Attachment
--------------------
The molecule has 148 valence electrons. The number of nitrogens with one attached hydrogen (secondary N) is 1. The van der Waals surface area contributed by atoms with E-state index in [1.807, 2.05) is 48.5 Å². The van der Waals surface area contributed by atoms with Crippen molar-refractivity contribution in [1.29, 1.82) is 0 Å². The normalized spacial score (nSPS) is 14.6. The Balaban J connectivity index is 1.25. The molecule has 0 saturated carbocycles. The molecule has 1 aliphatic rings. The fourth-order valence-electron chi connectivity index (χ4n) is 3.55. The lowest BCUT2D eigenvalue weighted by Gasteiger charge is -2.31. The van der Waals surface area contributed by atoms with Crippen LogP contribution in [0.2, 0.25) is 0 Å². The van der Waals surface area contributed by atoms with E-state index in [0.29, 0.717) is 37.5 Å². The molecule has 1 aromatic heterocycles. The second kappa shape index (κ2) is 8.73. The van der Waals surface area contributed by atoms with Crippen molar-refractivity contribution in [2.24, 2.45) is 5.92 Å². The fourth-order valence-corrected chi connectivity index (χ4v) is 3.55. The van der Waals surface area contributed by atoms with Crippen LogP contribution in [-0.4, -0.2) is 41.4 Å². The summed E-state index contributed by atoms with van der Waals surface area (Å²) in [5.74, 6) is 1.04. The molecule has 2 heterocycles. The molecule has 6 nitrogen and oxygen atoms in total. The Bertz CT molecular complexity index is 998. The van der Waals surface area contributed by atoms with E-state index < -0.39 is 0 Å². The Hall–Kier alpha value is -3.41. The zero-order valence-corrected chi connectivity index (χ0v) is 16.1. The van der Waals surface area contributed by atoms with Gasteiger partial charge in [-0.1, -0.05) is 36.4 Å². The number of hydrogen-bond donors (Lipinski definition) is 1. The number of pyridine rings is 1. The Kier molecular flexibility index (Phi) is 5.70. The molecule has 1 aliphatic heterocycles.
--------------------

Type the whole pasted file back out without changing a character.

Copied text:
The molecule has 148 valence electrons. The number of nitrogens with one attached hydrogen (secondary N) is 1. The van der Waals surface area contributed by atoms with E-state index in [1.807, 2.05) is 48.5 Å². The van der Waals surface area contributed by atoms with Crippen molar-refractivity contribution in [1.29, 1.82) is 0 Å². The normalized spacial score (nSPS) is 14.6. The Balaban J connectivity index is 1.25. The molecule has 0 saturated carbocycles. The molecule has 1 aliphatic rings. The fourth-order valence-electron chi connectivity index (χ4n) is 3.55. The lowest BCUT2D eigenvalue weighted by Gasteiger charge is -2.31. The van der Waals surface area contributed by atoms with Crippen LogP contribution in [0.2, 0.25) is 0 Å². The van der Waals surface area contributed by atoms with E-state index in [0.29, 0.717) is 37.5 Å². The molecule has 1 aromatic heterocycles. The second kappa shape index (κ2) is 8.73. The van der Waals surface area contributed by atoms with Crippen molar-refractivity contribution in [2.24, 2.45) is 5.92 Å². The fourth-order valence-corrected chi connectivity index (χ4v) is 3.55. The van der Waals surface area contributed by atoms with Crippen LogP contribution in [-0.4, -0.2) is 41.4 Å². The summed E-state index contributed by atoms with van der Waals surface area (Å²) in [5.74, 6) is 1.04. The molecule has 2 heterocycles. The molecule has 6 nitrogen and oxygen atoms in total. The Bertz CT molecular complexity index is 998. The van der Waals surface area contributed by atoms with E-state index < -0.39 is 0 Å². The Hall–Kier alpha value is -3.41. The zero-order valence-corrected chi connectivity index (χ0v) is 16.1. The van der Waals surface area contributed by atoms with Gasteiger partial charge in [-0.1, -0.05) is 36.4 Å². The number of hydrogen-bond donors (Lipinski definition) is 1. The number of pyridine rings is 1. The Kier molecular flexibility index (Phi) is 5.70. The molecule has 1 aliphatic heterocycles.